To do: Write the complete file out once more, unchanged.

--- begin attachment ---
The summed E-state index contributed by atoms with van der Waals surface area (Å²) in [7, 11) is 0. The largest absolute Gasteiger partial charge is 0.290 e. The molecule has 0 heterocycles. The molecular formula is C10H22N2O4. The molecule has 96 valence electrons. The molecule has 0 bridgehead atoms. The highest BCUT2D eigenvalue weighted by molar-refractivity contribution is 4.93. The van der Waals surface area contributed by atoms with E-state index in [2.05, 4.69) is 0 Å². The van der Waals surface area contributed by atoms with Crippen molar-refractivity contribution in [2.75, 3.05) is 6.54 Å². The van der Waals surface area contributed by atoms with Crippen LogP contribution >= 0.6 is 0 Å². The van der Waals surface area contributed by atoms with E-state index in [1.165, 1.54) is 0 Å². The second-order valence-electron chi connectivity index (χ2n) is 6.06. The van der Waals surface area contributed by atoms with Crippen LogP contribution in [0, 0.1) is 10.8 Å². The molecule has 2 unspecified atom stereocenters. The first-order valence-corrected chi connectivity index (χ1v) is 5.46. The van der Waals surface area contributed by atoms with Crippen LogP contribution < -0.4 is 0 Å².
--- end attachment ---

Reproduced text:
The summed E-state index contributed by atoms with van der Waals surface area (Å²) in [7, 11) is 0. The largest absolute Gasteiger partial charge is 0.290 e. The molecule has 0 heterocycles. The molecular formula is C10H22N2O4. The molecule has 96 valence electrons. The molecule has 0 bridgehead atoms. The highest BCUT2D eigenvalue weighted by molar-refractivity contribution is 4.93. The van der Waals surface area contributed by atoms with E-state index in [2.05, 4.69) is 0 Å². The van der Waals surface area contributed by atoms with Crippen molar-refractivity contribution in [2.75, 3.05) is 6.54 Å². The van der Waals surface area contributed by atoms with Crippen LogP contribution >= 0.6 is 0 Å². The van der Waals surface area contributed by atoms with E-state index in [1.165, 1.54) is 0 Å². The second-order valence-electron chi connectivity index (χ2n) is 6.06. The van der Waals surface area contributed by atoms with Crippen LogP contribution in [0, 0.1) is 10.8 Å². The molecule has 2 unspecified atom stereocenters. The first-order valence-corrected chi connectivity index (χ1v) is 5.46. The van der Waals surface area contributed by atoms with Crippen LogP contribution < -0.4 is 0 Å².